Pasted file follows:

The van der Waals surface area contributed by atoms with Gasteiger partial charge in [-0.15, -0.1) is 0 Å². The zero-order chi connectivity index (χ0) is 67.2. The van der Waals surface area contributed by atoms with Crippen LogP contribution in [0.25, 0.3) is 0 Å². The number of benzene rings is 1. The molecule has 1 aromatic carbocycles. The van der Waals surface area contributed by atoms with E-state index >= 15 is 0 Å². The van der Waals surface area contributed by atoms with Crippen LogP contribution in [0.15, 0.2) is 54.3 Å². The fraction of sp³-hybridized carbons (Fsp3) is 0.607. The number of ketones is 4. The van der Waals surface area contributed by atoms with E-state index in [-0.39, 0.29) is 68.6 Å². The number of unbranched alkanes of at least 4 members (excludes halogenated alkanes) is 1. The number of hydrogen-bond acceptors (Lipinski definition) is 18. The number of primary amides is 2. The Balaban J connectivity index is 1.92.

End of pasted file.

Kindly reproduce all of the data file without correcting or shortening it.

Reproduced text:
The van der Waals surface area contributed by atoms with Gasteiger partial charge in [-0.15, -0.1) is 0 Å². The zero-order chi connectivity index (χ0) is 67.2. The van der Waals surface area contributed by atoms with Crippen LogP contribution in [0.25, 0.3) is 0 Å². The number of benzene rings is 1. The molecule has 1 aromatic carbocycles. The van der Waals surface area contributed by atoms with E-state index >= 15 is 0 Å². The van der Waals surface area contributed by atoms with Crippen LogP contribution in [0.15, 0.2) is 54.3 Å². The fraction of sp³-hybridized carbons (Fsp3) is 0.607. The number of ketones is 4. The van der Waals surface area contributed by atoms with E-state index in [-0.39, 0.29) is 68.6 Å². The number of unbranched alkanes of at least 4 members (excludes halogenated alkanes) is 1. The number of hydrogen-bond acceptors (Lipinski definition) is 18. The number of primary amides is 2. The Balaban J connectivity index is 1.92.